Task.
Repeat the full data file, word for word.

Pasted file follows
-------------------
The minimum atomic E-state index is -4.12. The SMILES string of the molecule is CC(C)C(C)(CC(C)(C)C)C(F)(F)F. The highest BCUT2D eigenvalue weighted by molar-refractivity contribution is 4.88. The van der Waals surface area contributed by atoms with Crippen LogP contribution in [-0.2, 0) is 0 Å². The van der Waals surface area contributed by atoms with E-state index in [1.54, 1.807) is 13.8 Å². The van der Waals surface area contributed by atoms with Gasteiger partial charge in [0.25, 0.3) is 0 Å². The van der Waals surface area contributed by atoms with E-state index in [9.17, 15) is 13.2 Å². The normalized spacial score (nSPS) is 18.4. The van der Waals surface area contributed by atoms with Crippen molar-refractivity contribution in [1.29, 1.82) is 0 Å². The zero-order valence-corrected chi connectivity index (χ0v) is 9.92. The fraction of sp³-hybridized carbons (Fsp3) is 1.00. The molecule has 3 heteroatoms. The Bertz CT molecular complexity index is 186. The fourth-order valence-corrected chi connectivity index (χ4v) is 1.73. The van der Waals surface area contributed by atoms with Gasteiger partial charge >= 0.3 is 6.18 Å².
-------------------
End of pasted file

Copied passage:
The minimum atomic E-state index is -4.12. The SMILES string of the molecule is CC(C)C(C)(CC(C)(C)C)C(F)(F)F. The highest BCUT2D eigenvalue weighted by molar-refractivity contribution is 4.88. The van der Waals surface area contributed by atoms with Crippen LogP contribution in [-0.2, 0) is 0 Å². The van der Waals surface area contributed by atoms with E-state index in [1.54, 1.807) is 13.8 Å². The van der Waals surface area contributed by atoms with Gasteiger partial charge in [0.25, 0.3) is 0 Å². The van der Waals surface area contributed by atoms with E-state index in [9.17, 15) is 13.2 Å². The normalized spacial score (nSPS) is 18.4. The van der Waals surface area contributed by atoms with Crippen molar-refractivity contribution in [1.29, 1.82) is 0 Å². The zero-order valence-corrected chi connectivity index (χ0v) is 9.92. The fraction of sp³-hybridized carbons (Fsp3) is 1.00. The molecule has 3 heteroatoms. The Bertz CT molecular complexity index is 186. The fourth-order valence-corrected chi connectivity index (χ4v) is 1.73. The van der Waals surface area contributed by atoms with Gasteiger partial charge >= 0.3 is 6.18 Å².